Picture of a phone displaying the Apple News app.

Design and delivery

With the update to iOS 12.2, Apple News Plus now sits in its own dedicated center tab on the mobile app. Opening it up makes clear what you’re getting and why you should be subscribing, with a large “Magazines” header up at the very top, followed by catalog browsing options and a carousel of the latest issues of the magazines you follow. It’s spartan and simple, and Apple makes it pretty easy to browse the entire catalog of 250-plus magazines and also jump into category-specific lists.

But that’s roughly where the good design ends and the frustrations begin. There’s a moderate amount of recommendations and curation going on in the background as you scroll through the News Plus tab, but what you’re seeing and why feels so opaque and scattershot that it’s not really useful. While the service is great as an all-you-can-read buffet, Apple does very little to help readers maneuver the massive mountain of magazines they now have access to. You’re better off just tapping the like button on the five to 10 magazines you’re interested in reading every week or month and just perusing the new issues list.

Apple does very little to help readers maneuver the massive magazine collection

When it comes to the reading experience, the lack of standardization across publications makes it difficult to know what you’re getting into when you download an issue of a magazine you’re not familiar with. The density of the interface makes reading and maneuvering from an issue’s table of contents to an article page and to the publication hub a total pain. Regardless of whether a magazine is using ANF or PDF-style file formats, I find myself too often encountering badly translated articles that were never designed to be read on a phone screen, with plain, clunky page designs.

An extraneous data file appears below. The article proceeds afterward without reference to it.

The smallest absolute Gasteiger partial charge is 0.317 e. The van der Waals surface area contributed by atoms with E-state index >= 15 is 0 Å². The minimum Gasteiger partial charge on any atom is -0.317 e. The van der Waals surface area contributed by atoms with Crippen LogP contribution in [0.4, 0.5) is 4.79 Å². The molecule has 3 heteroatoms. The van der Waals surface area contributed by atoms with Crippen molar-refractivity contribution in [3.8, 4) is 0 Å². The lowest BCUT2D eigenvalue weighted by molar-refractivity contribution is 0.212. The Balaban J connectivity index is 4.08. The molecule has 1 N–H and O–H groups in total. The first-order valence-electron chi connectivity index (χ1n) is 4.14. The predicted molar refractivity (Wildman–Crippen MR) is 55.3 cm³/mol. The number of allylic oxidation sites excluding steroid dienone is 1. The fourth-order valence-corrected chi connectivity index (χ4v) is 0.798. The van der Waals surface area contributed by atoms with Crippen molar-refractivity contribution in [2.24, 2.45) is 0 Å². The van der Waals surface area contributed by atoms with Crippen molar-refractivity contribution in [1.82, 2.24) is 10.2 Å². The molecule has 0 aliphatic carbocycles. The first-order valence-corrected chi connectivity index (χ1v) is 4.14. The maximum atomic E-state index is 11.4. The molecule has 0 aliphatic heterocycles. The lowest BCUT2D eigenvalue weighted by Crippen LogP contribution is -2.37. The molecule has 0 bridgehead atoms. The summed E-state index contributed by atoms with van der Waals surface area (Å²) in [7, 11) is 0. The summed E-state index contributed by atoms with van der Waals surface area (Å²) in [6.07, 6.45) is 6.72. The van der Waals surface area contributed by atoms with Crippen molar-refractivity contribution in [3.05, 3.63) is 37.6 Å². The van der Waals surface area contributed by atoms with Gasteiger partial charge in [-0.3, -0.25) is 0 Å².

The closest thing to a thoughtfully designed layout is the text-heavy magazines, like The New Yorker and The Atlantic, that simply rely on drop caps, the occasional photo, and a pull quote or two to spruce up the page. That these no-frills layouts are preferable speaks to how much work Apple still has to do on the design side, both with the tools it provides publishers and with the ways it organizes information on the main News Plus tab, to make this a product worthy of being part of the company’s new slate of premium services.

As you start to scroll down, you’ll begin to notice the first of many annoying design quirks. Apple News Plus doesn’t let you follow magazines by clicking on them from the News Plus tab. Instead, you have to tab over to the “Follow” section, search for the magazine by name, and tap the heart icon. That way, it will show up in the carousel of recent issues. If you want to browse past issues of a magazine, you need to tap the logo at the top of the screen to be brought to that magazine’s homepage of sorts, where you’ll see a list of recent issues you can page through and download at the top.

Tapping into a magazine gets you a rudimentary table of contents that’s specially designed for Apple News Plus. Despite that custom treatment, it varies wildly from publication to publication, and even in its best, most detailed format, you’re getting only section headers and the occasional byline underneath. Some versions, as is the case with most of the available Condé magazines, feature just a list of print headlines, devoid of context.